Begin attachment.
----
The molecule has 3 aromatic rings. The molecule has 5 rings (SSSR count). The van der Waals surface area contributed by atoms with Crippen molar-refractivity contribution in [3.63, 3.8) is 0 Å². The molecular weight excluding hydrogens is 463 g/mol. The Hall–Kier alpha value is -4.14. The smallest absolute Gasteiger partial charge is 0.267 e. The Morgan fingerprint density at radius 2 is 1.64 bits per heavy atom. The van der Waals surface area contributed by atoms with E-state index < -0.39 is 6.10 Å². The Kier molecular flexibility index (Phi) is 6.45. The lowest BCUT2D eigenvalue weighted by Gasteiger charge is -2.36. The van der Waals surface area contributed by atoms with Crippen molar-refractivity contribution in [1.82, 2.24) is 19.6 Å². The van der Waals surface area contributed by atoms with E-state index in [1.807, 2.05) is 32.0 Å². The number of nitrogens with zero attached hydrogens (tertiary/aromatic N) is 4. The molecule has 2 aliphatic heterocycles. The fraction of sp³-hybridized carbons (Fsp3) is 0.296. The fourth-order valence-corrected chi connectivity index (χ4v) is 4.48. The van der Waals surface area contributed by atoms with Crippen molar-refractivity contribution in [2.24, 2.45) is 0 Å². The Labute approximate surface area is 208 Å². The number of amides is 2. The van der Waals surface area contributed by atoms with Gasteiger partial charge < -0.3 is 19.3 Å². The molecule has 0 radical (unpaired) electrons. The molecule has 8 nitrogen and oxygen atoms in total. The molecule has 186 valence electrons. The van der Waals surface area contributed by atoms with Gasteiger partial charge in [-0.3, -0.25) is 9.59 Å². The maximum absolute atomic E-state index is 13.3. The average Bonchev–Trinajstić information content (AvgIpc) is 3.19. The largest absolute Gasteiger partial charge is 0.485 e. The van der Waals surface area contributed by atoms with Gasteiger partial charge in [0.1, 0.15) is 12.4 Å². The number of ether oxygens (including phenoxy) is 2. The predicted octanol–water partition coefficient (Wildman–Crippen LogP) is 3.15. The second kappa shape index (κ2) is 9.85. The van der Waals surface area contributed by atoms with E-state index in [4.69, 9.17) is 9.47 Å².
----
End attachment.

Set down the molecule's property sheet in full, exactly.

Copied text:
The molecule has 3 aromatic rings. The molecule has 5 rings (SSSR count). The van der Waals surface area contributed by atoms with Crippen molar-refractivity contribution in [3.63, 3.8) is 0 Å². The molecular weight excluding hydrogens is 463 g/mol. The Hall–Kier alpha value is -4.14. The smallest absolute Gasteiger partial charge is 0.267 e. The Morgan fingerprint density at radius 2 is 1.64 bits per heavy atom. The van der Waals surface area contributed by atoms with E-state index < -0.39 is 6.10 Å². The Kier molecular flexibility index (Phi) is 6.45. The lowest BCUT2D eigenvalue weighted by Gasteiger charge is -2.36. The van der Waals surface area contributed by atoms with Crippen molar-refractivity contribution in [1.82, 2.24) is 19.6 Å². The van der Waals surface area contributed by atoms with E-state index in [1.807, 2.05) is 32.0 Å². The number of nitrogens with zero attached hydrogens (tertiary/aromatic N) is 4. The molecule has 2 aliphatic heterocycles. The fraction of sp³-hybridized carbons (Fsp3) is 0.296. The fourth-order valence-corrected chi connectivity index (χ4v) is 4.48. The van der Waals surface area contributed by atoms with Crippen molar-refractivity contribution in [2.24, 2.45) is 0 Å². The Labute approximate surface area is 208 Å². The number of amides is 2. The van der Waals surface area contributed by atoms with Gasteiger partial charge < -0.3 is 19.3 Å². The molecule has 0 radical (unpaired) electrons. The molecule has 8 nitrogen and oxygen atoms in total. The molecule has 186 valence electrons. The van der Waals surface area contributed by atoms with Gasteiger partial charge in [-0.3, -0.25) is 9.59 Å². The maximum absolute atomic E-state index is 13.3. The average Bonchev–Trinajstić information content (AvgIpc) is 3.19. The largest absolute Gasteiger partial charge is 0.485 e. The van der Waals surface area contributed by atoms with Gasteiger partial charge in [0.1, 0.15) is 12.4 Å². The number of ether oxygens (including phenoxy) is 2. The predicted octanol–water partition coefficient (Wildman–Crippen LogP) is 3.15. The second kappa shape index (κ2) is 9.85. The van der Waals surface area contributed by atoms with E-state index in [4.69, 9.17) is 9.47 Å².